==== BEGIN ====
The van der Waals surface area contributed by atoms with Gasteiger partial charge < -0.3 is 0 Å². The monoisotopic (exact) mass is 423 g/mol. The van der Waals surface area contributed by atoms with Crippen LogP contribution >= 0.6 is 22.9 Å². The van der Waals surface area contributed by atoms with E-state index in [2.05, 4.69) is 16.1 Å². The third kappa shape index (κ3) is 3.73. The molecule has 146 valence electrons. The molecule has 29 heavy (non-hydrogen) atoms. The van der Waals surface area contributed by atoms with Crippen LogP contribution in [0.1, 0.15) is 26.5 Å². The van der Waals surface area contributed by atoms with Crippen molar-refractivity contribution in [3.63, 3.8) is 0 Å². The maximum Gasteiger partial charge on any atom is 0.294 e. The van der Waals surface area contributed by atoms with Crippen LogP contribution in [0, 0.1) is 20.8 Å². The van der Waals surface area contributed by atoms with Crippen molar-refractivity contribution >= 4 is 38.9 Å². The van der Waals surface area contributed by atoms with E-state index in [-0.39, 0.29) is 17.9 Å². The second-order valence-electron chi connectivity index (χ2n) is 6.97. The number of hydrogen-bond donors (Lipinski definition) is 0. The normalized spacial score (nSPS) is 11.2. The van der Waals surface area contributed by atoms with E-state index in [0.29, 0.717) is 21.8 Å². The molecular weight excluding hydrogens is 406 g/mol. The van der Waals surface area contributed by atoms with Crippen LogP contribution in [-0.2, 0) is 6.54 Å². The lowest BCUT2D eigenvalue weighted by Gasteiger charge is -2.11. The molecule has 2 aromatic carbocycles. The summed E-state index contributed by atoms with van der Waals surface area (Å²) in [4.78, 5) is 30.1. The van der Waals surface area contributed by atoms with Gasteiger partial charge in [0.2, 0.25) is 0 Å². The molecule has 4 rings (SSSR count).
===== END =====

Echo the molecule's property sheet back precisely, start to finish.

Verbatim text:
The van der Waals surface area contributed by atoms with Gasteiger partial charge < -0.3 is 0 Å². The monoisotopic (exact) mass is 423 g/mol. The van der Waals surface area contributed by atoms with Crippen LogP contribution >= 0.6 is 22.9 Å². The van der Waals surface area contributed by atoms with E-state index in [2.05, 4.69) is 16.1 Å². The third kappa shape index (κ3) is 3.73. The molecule has 146 valence electrons. The molecule has 29 heavy (non-hydrogen) atoms. The van der Waals surface area contributed by atoms with Crippen LogP contribution in [0.1, 0.15) is 26.5 Å². The van der Waals surface area contributed by atoms with Crippen molar-refractivity contribution in [3.63, 3.8) is 0 Å². The maximum Gasteiger partial charge on any atom is 0.294 e. The van der Waals surface area contributed by atoms with Crippen LogP contribution in [0, 0.1) is 20.8 Å². The van der Waals surface area contributed by atoms with Crippen molar-refractivity contribution >= 4 is 38.9 Å². The van der Waals surface area contributed by atoms with E-state index in [-0.39, 0.29) is 17.9 Å². The second-order valence-electron chi connectivity index (χ2n) is 6.97. The number of hydrogen-bond donors (Lipinski definition) is 0. The normalized spacial score (nSPS) is 11.2. The van der Waals surface area contributed by atoms with E-state index in [0.29, 0.717) is 21.8 Å². The molecular weight excluding hydrogens is 406 g/mol. The van der Waals surface area contributed by atoms with Crippen LogP contribution in [-0.2, 0) is 6.54 Å². The lowest BCUT2D eigenvalue weighted by Gasteiger charge is -2.11. The molecule has 2 aromatic carbocycles. The summed E-state index contributed by atoms with van der Waals surface area (Å²) in [4.78, 5) is 30.1. The van der Waals surface area contributed by atoms with Gasteiger partial charge in [0.2, 0.25) is 0 Å². The molecule has 4 rings (SSSR count).